• What is the emergency?
  • What happened?
  • Where are you?
  • Who needs help?
  • Are you safe where you are?

When you role-play, give your children a turn both as the caller and the 911 operator. Practicing these skills with your children will help them be more confident, feel safer and be safer.


To Veg Or Not To Veg

22 09 2009

If my teenager told me, her pork-lovin’ mama, that she was a vegan, I’d slam my sausage down and tell her to glue her fanny to a chair until I got a dictionary.

Turns out vegans don’t consume animal food – not even dairy products.  They don’t even wear leather shoes.

OK, first thing any involved parent will think about is: How is this going to affect my life?  Will I have to cook two meals, one vegan and one for regular people?  Just how much of a pain is this going to be and when is she moving out?

Oh, and how healthy is this lifestyle choice anyway?  (Yes, I eventually got there.)

If your teen is exploring vegetarianism or even veganism, here’s some animal-free food for thought.

The American Dietetic Association says that vegetarian and vegan diets can be healthy for people of any age, even for children. These diets are generally low in saturated fats, lower in cholesterol, and higher in fiber. These factors put vegetarians and vegans at much lower risk of obesity, heart disease, and type II diabetes than most meat lovers.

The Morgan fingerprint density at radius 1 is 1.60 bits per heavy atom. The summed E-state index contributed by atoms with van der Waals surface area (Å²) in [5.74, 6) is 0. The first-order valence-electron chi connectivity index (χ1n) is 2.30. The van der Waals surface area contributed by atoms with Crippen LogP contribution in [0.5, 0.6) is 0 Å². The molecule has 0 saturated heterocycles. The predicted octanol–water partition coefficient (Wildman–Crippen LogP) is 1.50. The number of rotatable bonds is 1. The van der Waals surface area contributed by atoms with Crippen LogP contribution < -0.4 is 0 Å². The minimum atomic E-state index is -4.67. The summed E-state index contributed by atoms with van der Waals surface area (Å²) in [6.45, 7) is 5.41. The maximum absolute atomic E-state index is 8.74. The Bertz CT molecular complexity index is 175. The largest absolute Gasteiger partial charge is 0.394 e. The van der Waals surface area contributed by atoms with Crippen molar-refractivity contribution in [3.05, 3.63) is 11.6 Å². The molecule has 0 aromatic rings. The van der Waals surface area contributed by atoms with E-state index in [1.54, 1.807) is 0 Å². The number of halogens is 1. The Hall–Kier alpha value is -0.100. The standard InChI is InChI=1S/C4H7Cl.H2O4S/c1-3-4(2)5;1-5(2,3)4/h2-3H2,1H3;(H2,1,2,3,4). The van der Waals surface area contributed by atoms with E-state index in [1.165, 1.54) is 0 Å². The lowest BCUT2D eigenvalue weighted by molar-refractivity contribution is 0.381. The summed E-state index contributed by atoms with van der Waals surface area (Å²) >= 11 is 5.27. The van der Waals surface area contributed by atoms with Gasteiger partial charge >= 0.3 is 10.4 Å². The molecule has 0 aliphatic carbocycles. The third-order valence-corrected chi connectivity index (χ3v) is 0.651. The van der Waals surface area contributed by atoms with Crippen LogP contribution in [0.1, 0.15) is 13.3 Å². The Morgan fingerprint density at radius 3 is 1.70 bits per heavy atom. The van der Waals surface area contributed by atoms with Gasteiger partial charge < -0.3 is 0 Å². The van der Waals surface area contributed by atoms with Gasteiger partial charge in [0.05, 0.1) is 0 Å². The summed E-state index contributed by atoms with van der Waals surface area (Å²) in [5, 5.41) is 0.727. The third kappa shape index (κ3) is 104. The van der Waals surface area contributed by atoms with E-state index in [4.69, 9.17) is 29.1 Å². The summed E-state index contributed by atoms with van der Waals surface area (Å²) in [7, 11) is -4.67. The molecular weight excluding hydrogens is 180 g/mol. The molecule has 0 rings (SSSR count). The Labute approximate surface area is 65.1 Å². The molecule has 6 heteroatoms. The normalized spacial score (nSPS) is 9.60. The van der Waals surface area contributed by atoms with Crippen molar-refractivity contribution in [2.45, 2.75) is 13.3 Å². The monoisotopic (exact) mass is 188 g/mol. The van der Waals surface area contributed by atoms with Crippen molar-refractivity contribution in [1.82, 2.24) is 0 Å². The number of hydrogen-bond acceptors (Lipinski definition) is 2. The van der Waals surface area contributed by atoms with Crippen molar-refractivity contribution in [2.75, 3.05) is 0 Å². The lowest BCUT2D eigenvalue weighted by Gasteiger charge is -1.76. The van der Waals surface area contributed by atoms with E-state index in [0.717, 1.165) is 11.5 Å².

Vegetarians usually omit meat, poultry, and seafood from their diets, while vegans eliminate all animal products, including eggs and dairy, although there are vegetarians who eat fish and poultry and vegans who love their egg whites.  Apparently there’s room for personal choice.

Teens, whether meat-eating or not, are infamous for poor eating habits. Vegetarian and vegan teens, like all teens, need parental support in making healthy food choices. The key to a healthy vegetarian diet, like any diet, is variety. Parents should be aware of the vitamins and minerals that may be lacking in a vegetarian diet, particularly if variety is sparse.

Vitamin B12 is important in the formation of red blood cells and maintaining a healthy nervous system, and it’s essential for proper growth. A B12 deficiency can cause irreversible nervous system damage. Naturally, this vitamin is only found in meat, eggs, and dairy products, so look for fortified soymilk, cereals, or nutritional yeast if your child is vegan. Many meat-substitute products also contain B12.